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DINOSAURS AND PLANTS
Triassic Plants Jurassic Plants Cretaceous Plants

Cretaceous Plants

The Cretaceous period (144-65 million year ago) was a time of great change in plant life, animal life, and even the face of the Earth.

FLOWERING PLANTS FLOURISH DURING THE CRETACEOUS PERIOD
Flowering plants (angiosperms) evolved about 140 million yeasr ago, during the late Jurassic period, and quickly spread. They dramatically changed the Earth's landscapes, quickly taking over most of the ecological niches. These fast-growing, adaptable plants also gave rise to a HUGE boom in the dinosaur world. Most of the dinosaurs that have been found date from the late Cretaceous period, when flowering plants were supplying plant-eating dinosaurs (like hadrosaurs) with plentiful and nutritious food. Some Mesozoic Era angiosperms included magnolias, laurel, barberry, early sycamores, and palms. Grasses may have evolved later. Cretaceous vegetation was increasing in density and species diversity as the quick-to-adapt flowering plants radiated throughout the world.

OTHER PLANTS FROM THE CRETACEOUS PERIOD

Horsetails were an important source of nutrition for plant-eating dinosaurs. These primitive vascular plants were fast-growing and resilient (they could propagate using underground runners which a grazing dinosaur wouldn't eat). This meant that a hungry dinosaur could eat the plant without killing it, since the plant would regrow from the rhizome (the underground stem).

Williamsonia sewardiana was a cycadeoidphyte (a bennettitalean). It had a woody stem and simple leaves. It lived from the Jurassic period through the late Cretaceous period. Williamsonia was a bennettitalean (a primitive gymnosperm that resembled cycads but was not a cycad). Williamsonia had a long, thin, branching, woody trunk covered with spirals of broken-off leaf scars.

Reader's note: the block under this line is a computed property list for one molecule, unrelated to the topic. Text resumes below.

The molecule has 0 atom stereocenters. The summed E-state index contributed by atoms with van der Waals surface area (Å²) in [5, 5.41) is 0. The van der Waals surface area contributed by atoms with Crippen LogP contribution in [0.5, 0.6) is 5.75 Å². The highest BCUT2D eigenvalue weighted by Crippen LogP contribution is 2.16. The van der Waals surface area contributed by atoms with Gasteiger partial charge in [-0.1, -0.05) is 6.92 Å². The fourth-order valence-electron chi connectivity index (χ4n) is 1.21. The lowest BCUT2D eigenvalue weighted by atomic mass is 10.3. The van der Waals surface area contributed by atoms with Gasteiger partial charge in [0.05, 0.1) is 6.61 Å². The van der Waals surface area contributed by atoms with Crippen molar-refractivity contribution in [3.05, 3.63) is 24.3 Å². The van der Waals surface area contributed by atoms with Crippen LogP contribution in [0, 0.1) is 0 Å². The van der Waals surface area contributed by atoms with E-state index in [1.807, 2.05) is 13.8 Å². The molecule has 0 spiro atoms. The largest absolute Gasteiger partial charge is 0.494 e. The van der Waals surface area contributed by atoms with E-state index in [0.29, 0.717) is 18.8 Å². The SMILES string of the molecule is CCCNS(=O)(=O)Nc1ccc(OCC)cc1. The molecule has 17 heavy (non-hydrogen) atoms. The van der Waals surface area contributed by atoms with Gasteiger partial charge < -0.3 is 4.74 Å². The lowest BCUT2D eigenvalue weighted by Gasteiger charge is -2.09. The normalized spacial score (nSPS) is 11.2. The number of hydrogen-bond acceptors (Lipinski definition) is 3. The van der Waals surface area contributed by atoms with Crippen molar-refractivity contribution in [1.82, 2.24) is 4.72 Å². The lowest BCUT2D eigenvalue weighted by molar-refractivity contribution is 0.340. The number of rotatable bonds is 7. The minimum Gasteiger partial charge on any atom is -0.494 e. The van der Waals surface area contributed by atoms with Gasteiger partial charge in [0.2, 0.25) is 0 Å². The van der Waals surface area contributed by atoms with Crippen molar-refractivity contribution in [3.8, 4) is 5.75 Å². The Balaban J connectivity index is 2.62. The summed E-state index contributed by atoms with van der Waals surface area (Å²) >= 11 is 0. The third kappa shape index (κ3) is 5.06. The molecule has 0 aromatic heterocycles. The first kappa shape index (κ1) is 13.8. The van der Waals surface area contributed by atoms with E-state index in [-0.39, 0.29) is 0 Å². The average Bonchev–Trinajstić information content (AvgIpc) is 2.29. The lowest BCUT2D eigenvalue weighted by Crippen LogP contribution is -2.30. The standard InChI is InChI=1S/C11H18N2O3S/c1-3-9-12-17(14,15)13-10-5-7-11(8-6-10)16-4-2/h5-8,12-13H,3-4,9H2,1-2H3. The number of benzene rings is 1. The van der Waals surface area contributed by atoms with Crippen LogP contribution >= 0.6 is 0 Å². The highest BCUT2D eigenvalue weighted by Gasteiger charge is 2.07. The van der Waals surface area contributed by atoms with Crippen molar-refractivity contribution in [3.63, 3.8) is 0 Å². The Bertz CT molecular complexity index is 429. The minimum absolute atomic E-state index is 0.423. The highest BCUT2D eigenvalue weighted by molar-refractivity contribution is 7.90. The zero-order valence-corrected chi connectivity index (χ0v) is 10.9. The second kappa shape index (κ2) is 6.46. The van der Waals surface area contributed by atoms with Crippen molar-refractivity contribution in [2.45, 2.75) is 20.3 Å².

Cycadeoidea (Bennettitaleans) evolved during the Cretaceous but they went extinct during the K-T extinction 65 million years ago.

There was a tremendous boom in both plants and animals caused by the advent of flowering plants and the decline of less adaptable species (like conifers and seed ferns). This reshuffling of species led to the heyday of dinosaurs during the late Cretaceous period.

Other Cretaceous period plants included: Podocarpus, Betulaceae (like Alnus), Araliaceae (like Aralia), conifers (like Araucarioxylon, Metasequoia, and Pinus), Corneaceae (like Cornus), Cycadeodias (like Cycadeoidea), Fagaceae (like Quercus - oak), Filincophyta (like Dryophyllum), Filincophyta (like Tetrastichia ), Ginkgophyta (like Ginkgo), Lauraceae (like Laurus and Sassafras), Magnoliaceae (like Magnolia), Moraceae (like Ficus), Palmae (Palmus), Pandanaceae (Pandanus), and Salicaceae (like Populus and Salicaceae).

The large predatory dinosaurs (like Tyrannosaurus rex) came into being after nutrient-rich flowering plants became available, fueling large numbers of plant-eating dinosaurs (like the hadrosaurs, duck-billed dinosaurs, lambeosaurs (like Lambeosaurus), ankylosaurs (like Euoplocephalus), homalocephalians (like Homalocephale), pachycephalosaurids (like Pachycephalosaurus), and ceratopsians (like Triceratops), which the predators ate.

T. rex food chain
Meat-eating animals (carnivores like Tyrannosaurus rex) get their energy by eating other animals, mostly plant-eating animals (herbivores like Triceratops). The herbivores get their energy by eating plants (like cycads). The plants (producers or autotrophs) get their energy from sunlight, converting the light into chemical energy using photosynthesis.

PANGAEA AND WEATHER DURING THE CRETACEOUS PERIOD
There was enormous tectonic activity during the Cretaceous period. Pangaea separated into the continents Laurasia and Gondwana.

During the first half of the Cretaceous period, temperatures were warm, seasonality was low, and global sea levels were high (there was no polar ice). Toward the end of the Cretaceous period, there were severe climate changes, lowered sea levels, and very high volcanic activity .



DINOSAURS AND PLANTS
Triassic Plants Jurassic Plants Cretaceous Plants



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